Natural Disasters Zones as Tourism Destinations

Cecilia Garland - Feb 24, 2014
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The concept of “dark tourism”, also known as disaster tourism, really is ghoulish fad – with its focus on recent disaster zones and the chance for firsthand experience of the devastation and anguish of those that still suffer from the repercussions – but it is the field that is increasingly popular with tourists and generates an interesting mixed reaction from locals.

This style of tourism is one that can take visitors with a morbid curiosity anywhere that the forces of nature dare to strike – as is clear from three of the key dark tourism hotspots of recent years.

Rikuzentakata, Christchurch and New Orleans

The Japanese area of Tohoku, once inviting to regular tourists because of its beautiful beaches and forest trails, is one of the more recent examples of an area experiencing an influx of dark tourists. Here, foreigners come to Rikuzentakata to see the power and scale of the 2011 tsunami – which claimed more than 18,000 lives and left the region unfarmable – through what little remains and try to fully appreciate what happened to the local residents.

Just a month before this tragedy, Christchurch in New Zealand was hit by a deadly earthquake that destroyed city landmarks and killed 185 people. As a result, bus-loads of tourists came to see the aftermath and the ruins, giving the former tourist highlight of the Anglican cathedral a whole new meaning.

Of course the most infamous example of this type of tourism is found in New Orleans, USA. As residents continue to try and rebuild their community and move on, all these years after Hurricane Katrina, tour operators still take tourists around the worst affected areas.

The Bright Side of Dark Tourism

There are many positive reactions in each of these communities as locals see the benefits of welcoming these tourists, which mostly relate to the revenue and their continual need for money in order to move on and rebuild.

In New Orleans, this attitude of positivity was encouraged, with the tourism board urging people to portray the city as a place that has survived and is thriving rather than a disaster zone. Over in Christchurch, some people are adopting a different mindset by seeing the presence of dark tourists as a healthy reminder of what the area has endured and a cathartic way for locals to confront their pain and loss.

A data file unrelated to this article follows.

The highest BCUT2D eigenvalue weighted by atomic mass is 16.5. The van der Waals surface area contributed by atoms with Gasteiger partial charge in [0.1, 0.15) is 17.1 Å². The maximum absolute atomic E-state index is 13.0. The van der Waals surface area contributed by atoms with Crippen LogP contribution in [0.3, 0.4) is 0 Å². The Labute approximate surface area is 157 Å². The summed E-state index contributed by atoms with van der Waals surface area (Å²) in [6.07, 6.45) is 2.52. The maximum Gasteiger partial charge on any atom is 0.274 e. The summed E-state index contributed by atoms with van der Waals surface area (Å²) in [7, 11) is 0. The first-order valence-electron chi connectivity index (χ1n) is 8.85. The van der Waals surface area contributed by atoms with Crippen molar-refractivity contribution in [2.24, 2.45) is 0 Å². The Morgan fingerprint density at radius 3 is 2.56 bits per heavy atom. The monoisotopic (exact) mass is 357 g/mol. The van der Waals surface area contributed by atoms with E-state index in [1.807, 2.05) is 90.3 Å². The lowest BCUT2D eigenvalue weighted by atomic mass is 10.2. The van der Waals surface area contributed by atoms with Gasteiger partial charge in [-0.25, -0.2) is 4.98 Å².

Some residents of Rikuzentakata, meanwhile, are taking a similar approach by using tours to stop the world from forgetting the tragedy, welcoming this new breed of tourists – who are essentially replacing the old visitors – and putting the money they spend to good use. As local businessman, Akira Oikawa, says, “we are grateful for tourists visiting here and buying local products.”

The Darker Side

For every positive resident there is another that sees the problems of this tourism craze and the aforementioned Oikawa shows a great example of this divide, highlighting the nature of these visitors and saying “we appreciate a little bit of empathy”.

The same can be said for New Orleans and Christchurch. In Christchurch, there was a sense of hypocrisy and uncertain boundaries when tourists were criticized for visiting a suburban area where homes were being rebuilt yet welcomed to the business district to take photos of a site where hundreds died.

Over in New Orleans, the angered residents were a little more outspoken, leaving messages to the continual flow of tourists that called shame upon them for “paying to see our pain” and lobbying for a ban on tour buses.

The fact that tourists continue to flock to the latest disaster zone to immerse themselves in the reality of the tragedy and desolation, and the fact that researchers studying the concept at Otago University in New Zealand found that the locals accepted this “inevitable” outside interest, suggest that dark tourism could continue for a long time. As it does so, it will also continue to be a divisive issue, with affected residents making equally good cases for encouraging the source of revenue and controlling numbers to ease the suffering of grieving communities.

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